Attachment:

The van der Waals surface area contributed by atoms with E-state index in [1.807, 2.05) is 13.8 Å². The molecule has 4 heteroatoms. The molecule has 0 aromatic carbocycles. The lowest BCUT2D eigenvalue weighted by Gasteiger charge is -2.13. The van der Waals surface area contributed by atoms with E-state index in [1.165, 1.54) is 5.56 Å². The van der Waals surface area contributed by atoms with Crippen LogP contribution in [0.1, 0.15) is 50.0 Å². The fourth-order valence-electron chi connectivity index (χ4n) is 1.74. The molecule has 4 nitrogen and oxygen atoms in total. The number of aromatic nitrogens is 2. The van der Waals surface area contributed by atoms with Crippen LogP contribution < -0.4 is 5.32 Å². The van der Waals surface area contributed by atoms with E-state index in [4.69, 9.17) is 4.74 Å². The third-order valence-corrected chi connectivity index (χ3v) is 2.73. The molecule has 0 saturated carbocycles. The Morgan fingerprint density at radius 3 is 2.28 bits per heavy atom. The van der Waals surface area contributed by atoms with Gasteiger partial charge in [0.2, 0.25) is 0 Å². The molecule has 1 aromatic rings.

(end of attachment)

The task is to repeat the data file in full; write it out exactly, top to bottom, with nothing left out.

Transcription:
The van der Waals surface area contributed by atoms with E-state index in [1.807, 2.05) is 13.8 Å². The molecule has 4 heteroatoms. The molecule has 0 aromatic carbocycles. The lowest BCUT2D eigenvalue weighted by Gasteiger charge is -2.13. The van der Waals surface area contributed by atoms with E-state index in [1.165, 1.54) is 5.56 Å². The van der Waals surface area contributed by atoms with Crippen LogP contribution in [0.1, 0.15) is 50.0 Å². The fourth-order valence-electron chi connectivity index (χ4n) is 1.74. The molecule has 4 nitrogen and oxygen atoms in total. The number of aromatic nitrogens is 2. The van der Waals surface area contributed by atoms with Crippen LogP contribution < -0.4 is 5.32 Å². The van der Waals surface area contributed by atoms with E-state index in [4.69, 9.17) is 4.74 Å². The third-order valence-corrected chi connectivity index (χ3v) is 2.73. The molecule has 0 saturated carbocycles. The Morgan fingerprint density at radius 3 is 2.28 bits per heavy atom. The van der Waals surface area contributed by atoms with Gasteiger partial charge in [0.2, 0.25) is 0 Å². The molecule has 1 aromatic rings.